The typical action hero with a stiff upper lip whose actions speak louder than his words, a mysterious American who lives in dread of being killed, an anarchist plot to destabilize Greece, a deadly German spy network, a notebook entirely written in code, and all this set in the weeks preceding the outbreak of World War I. The Thirty-nine Steps, by John Buchan is a spy classic entirely worthy of its genre and will delight modern day readers with its complicated plot. It is also notable for being the literary progenitor of the spook novel that typically features the secret operative on the run, determined to unravel a world domination plot...

Greenmantle by John Buchan Greenmantle

Greenmantle is the second of five Richard Hannay novels by John Buchan, first published in 1916 by Hodder & Stoughton, London. It is one of two Hannay novels set during the First World War, the other being Mr Standfast (1919); Hannay’s first and best-known adventure, The Thirty-Nine Steps (1915), is set in the period immediately before the war started. – Hannay is called in to investigate rumours of an uprising in the Muslim world, and undertakes a perilous journey through enemy territory to meet up with his friend Sandy in Constantinople. Once there, he and his friends must thwart the Germans’ plans to use religion to help them win the war, climaxing at the battle of Erzurum.

By: A. A. Milne (1882-1956)

The Red House Mystery by A. A. Milne The Red House Mystery

The Red House Mystery is a novel by A. A. Milne about the mysterious death of Robert Ablett inside the house of his brother, Mark Ablett while there was a party taking place. It’s a whodunit novel with a simple story that's skilfully told. Milne is best known for his works about Winnie the Pooh, but before he became famous for telling stories about this teddy bear, he also garnered praise for “The Red House Mystery.” The novel was set during a house party in the mansion home of Mark Ablett known as the “red house...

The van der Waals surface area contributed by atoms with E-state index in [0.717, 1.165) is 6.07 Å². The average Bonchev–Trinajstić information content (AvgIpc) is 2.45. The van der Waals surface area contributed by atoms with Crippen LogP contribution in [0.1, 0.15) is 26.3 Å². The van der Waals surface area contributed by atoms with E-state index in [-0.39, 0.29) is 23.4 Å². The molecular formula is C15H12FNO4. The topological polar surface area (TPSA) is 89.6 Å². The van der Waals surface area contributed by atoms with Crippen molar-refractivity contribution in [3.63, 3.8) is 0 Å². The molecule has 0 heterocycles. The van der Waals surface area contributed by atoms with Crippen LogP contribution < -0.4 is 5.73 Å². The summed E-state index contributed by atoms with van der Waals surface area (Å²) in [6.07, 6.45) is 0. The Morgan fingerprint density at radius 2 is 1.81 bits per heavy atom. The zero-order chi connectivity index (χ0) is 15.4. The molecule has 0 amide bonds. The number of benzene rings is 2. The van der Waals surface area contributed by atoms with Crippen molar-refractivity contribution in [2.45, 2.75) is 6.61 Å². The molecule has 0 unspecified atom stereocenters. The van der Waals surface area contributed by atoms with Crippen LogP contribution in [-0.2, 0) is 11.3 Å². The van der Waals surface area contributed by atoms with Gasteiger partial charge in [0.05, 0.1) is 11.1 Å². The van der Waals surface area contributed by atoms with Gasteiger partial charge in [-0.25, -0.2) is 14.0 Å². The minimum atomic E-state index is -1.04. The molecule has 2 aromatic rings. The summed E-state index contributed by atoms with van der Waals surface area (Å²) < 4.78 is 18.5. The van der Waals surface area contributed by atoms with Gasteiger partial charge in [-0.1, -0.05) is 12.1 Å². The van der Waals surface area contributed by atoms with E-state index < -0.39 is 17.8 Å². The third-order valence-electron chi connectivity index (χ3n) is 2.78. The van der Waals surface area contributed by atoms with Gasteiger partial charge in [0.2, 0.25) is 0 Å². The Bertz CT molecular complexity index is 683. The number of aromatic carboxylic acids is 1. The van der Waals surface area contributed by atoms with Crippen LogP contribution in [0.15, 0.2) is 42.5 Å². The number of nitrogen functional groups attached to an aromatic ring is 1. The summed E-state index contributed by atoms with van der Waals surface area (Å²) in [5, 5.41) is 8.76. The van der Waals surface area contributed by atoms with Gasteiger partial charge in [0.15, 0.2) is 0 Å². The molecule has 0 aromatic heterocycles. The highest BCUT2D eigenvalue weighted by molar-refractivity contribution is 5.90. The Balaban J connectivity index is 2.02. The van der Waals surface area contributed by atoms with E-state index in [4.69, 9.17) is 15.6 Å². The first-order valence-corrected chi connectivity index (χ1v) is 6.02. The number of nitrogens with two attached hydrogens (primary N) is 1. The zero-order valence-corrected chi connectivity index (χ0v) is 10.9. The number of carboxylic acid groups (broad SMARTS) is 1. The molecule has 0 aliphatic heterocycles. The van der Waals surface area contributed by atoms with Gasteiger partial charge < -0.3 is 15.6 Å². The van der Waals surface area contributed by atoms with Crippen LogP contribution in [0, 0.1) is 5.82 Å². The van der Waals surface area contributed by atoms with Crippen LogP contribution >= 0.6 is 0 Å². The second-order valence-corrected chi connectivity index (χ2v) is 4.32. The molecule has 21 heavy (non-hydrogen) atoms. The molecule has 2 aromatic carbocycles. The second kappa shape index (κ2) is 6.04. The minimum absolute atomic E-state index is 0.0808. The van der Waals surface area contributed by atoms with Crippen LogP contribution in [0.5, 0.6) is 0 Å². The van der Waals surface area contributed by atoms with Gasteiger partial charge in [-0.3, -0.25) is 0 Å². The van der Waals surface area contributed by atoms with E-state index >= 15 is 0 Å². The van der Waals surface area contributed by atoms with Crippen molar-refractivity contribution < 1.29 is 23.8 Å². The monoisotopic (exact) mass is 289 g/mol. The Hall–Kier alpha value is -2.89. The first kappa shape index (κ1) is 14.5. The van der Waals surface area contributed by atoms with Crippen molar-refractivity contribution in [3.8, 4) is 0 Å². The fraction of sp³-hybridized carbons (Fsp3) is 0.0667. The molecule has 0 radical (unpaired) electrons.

By: Mary Elizabeth Braddon (1837-1915)

Lady Audley's Secret by Mary Elizabeth Braddon Lady Audley's Secret

Inspired by a true life story, Lady Audley's Secret is the story of a woman's overwhelming ambition and passion for social success. When the first book came out in 1862, Victorian readers were shocked and outraged by its portrayal of aspects like bigamy, insanity, yearning for social status and the will to commit murder to achieve one's goals. The novel belongs to a genre that became very popular during that era. Known as “sensation novels” they can probably be equated to today's pulp fiction...

Aurora Floyd by Mary Elizabeth Braddon Aurora Floyd

Aurora Floyd, the daughter of a rich banker and an actress, could not have had a better start: back from a finishing school in Paris, she is beautiful, clever and rich. Two men instantly fall in love with her. But when they discover that she have done something very wrong in her past, who will stand by her side? With a set of unforgettable characters, the author delivers to us what she calls "a domestic drama". This book asks some major questions: is it good to love someone even if they lied? Even if they were amoral and behaved very badly? Is it good to forgive everything? Those questions are timeless, and so is this book.

By: Sir Arthur Conan Doyle (1859-1930)

The Hound of the Baskervilles (dramatic reading) by Sir Arthur Conan Doyle The Hound of the Baskervilles (dramatic reading)